It Calls From the Forest is a selection of 24 stories compiled by Eerie River Press (Michelle River and Alanna Robertson-Webb). They range from very short to medium length, though none of them are quite novelettes. The authors are a motley bunch from both sides of the Atlantic and Pacific, and the talent compiled here is solid.
The SauceThis is a horror anthology filled with the grisly, the gruesome, the weird and the wild. The only unifying theme is that ‘something terrible is lurking in the forest’. As you’d expect, there are a lot of wild beasts and savage semi-humans, but no two authors have the same approach and that is exactly the beauty of an anthology like this.
My favourite part of most short story anthologies is the sheer number of quality authors gathered in one place. I usually like to spread my reviews out to give attention to all the contributors but, for 24 stories, that was going to be a challenge. Instead, I’ve focused on the stand-outs that I particularly enjoyed.
The Hike by E.E.W Christman was the first story that really pulled me in. I’ve long believed that a horror story needs a likeable and interesting protagonist rather than the usual irritating slasher-bait that horror movies are peppered with. I identified with and cared for Steph very quickly. The climbing tension throughout kept me gripped right until the climactic twist. And, while I did see the twist coming, it was so well-delivered I simply didn’t mind. I also dig lesbians and nothing keeps me invested like a threatening romance.
Knotwork Hill by C.W. Blackwell stands out with its command of sleek, stylish prose. In a genre that tends to be littered with overwrought, purple description, it was nice to see a story so dedicated to making every sentence count. This story hit every beat and, though the ending wasn’t much of a shocker, it was a smooth ride through some beautiful scenery. The horror genre needs more voices like C.W. Blackwell.
Forest Man by Holley Cornetto taps into a vein of horror I only recently discovered a love for, that being the ‘group of traumatised adults try to conquer their childhood misadventure’ sub-genre. ‘Meddling Kids’ by Edgar Cantero is an excellent example of this and I can now add Forest Man to that list. The story strikes a perfect balance between present day events and flashback, gradually revealing more and more about the incidents of the past and their consequences for the future. The characters feel real and interesting and they keep the story moving along at a fair clip. The story ends the only way it really could end but that just makes it all the more upsetting.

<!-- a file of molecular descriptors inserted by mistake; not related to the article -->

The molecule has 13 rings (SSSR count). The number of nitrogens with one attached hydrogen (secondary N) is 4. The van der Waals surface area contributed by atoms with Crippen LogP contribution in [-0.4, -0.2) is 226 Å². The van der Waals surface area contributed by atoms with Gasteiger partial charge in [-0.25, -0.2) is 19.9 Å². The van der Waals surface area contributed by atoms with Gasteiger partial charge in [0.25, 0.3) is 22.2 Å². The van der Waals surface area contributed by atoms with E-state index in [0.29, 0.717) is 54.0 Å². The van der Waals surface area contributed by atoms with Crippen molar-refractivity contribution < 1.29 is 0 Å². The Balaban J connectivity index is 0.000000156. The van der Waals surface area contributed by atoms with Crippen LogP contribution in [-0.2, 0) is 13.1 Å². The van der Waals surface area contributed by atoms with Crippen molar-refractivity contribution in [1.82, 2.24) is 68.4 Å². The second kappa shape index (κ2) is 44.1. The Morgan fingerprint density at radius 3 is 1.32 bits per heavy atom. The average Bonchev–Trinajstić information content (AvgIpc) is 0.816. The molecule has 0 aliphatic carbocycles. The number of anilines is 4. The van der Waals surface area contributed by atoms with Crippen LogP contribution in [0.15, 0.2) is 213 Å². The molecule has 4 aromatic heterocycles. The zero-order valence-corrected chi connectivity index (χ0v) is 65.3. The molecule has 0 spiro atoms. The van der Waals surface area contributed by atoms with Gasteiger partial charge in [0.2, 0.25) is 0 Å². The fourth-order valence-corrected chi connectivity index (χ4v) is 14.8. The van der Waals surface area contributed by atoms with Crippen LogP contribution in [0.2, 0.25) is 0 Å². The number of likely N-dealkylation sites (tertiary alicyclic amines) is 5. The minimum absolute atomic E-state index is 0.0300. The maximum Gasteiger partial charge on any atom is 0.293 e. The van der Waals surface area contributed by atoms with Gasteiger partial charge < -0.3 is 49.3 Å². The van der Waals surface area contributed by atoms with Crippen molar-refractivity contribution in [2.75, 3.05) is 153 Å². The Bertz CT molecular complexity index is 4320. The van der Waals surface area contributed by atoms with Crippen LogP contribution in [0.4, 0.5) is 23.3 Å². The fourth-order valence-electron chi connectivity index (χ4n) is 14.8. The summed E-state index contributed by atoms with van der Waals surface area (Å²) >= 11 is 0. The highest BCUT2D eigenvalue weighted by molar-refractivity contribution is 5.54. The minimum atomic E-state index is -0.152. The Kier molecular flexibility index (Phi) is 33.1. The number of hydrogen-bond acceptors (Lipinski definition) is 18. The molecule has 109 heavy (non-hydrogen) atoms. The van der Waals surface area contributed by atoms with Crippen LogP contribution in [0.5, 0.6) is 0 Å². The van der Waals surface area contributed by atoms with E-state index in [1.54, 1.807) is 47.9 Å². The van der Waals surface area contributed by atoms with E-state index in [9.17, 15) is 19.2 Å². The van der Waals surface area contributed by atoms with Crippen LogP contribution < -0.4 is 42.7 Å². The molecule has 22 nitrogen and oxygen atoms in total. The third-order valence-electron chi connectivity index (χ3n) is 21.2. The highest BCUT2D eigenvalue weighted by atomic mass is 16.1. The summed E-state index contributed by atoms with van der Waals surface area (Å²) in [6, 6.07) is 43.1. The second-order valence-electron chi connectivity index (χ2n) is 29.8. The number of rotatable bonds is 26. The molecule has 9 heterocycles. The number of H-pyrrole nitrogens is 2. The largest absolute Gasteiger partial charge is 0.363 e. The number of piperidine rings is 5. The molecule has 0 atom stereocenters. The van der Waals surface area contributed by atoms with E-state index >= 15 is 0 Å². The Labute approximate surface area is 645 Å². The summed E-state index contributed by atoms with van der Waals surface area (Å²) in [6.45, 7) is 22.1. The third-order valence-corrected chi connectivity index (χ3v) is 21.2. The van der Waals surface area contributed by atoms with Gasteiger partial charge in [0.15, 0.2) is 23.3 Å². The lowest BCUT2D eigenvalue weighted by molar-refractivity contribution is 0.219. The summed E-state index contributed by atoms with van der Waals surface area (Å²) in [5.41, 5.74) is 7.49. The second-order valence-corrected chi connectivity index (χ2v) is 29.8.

Thirteen by Craig Crawford is a stand-out for its unique concept alone. The story is told from the perspective of a predatory spirit trapped inside a haunted shack. It’s a well-written and nerve-wracking piece, but the narrative conceit is its real strength.
Automatic Contamination by M.A. Smith is another excellent read in the same vein as Forest Man. In particular, I have to give this story credit for the character, Clem, who reminds me just a little of my girlfriend. I adored the fusion of cynicism and simplicity in the narrative, and the effort that had been put into the prose to make this a rewarding read on every line.
Fairies in the Forest by Jason Holden has a lot of strengths, chief among them the characters. The father and son are both charming and that’s what generates the story’s simmering tension. Later, when said-tension is realised, the fear for the characters is real. The horror genre has a nasty habit of making its characters act rashly and stupidly in the face of the supernatural but this doesn’t happen here and Jason Holden should be commended for it. It’s a solid story that doesn’t neglect its principle ingredient - personality.
Hollow Woods by Brian Duncan is the perfect final story for an anthology like this. A story that reminds us that, sometimes, the most dangerous things aren’t the ones that call from the forest, but the ones that walk in there with us. I cannot say how impressed I am with that bit of formatting on the part of Eerie River. The story itself is excellent. The dialogue seemed natural, the situations plausible and the outcome subtly surprising but deeply satisfying. It strikes the perfect final note.
The SaltyOne unfortunate issue with some of the pieces in the book is that they can be derivative at times. Sure, I liked Stranger Things and other people liked It, but it’s important to approach things from new perspectives. Even so, those stories didn’t necessarily put me off. I still enjoyed them, probably for the same reason the original stories were so popular to begin with.
There’s also a problem with overwriting in some of the longer stories. In places, it felt that descriptions had been padded or struggles drawn out, either to increase tension or simply to add words. A couple of the stories left me fatigued but others, like the ones listed above, rocked along at a brilliant pace and I didn’t slow down once while reading them.
Horror can be very on-and-off for me. When it’s done well, I love it. It is not often done well. It Calls From the Forest has some tremendous fiction in it, some solid examples of note-perfect horror that give me hope for the genre.
Despite how many great stories this anthology had, my Pick of the Platter Award goes to Forest Man by Holley Cornetto, a story which has stayed simmering in my head throughout. I am already looking forward to Sky and Sea in this series, and can’t wait to see what else might come floating down the Eerie River.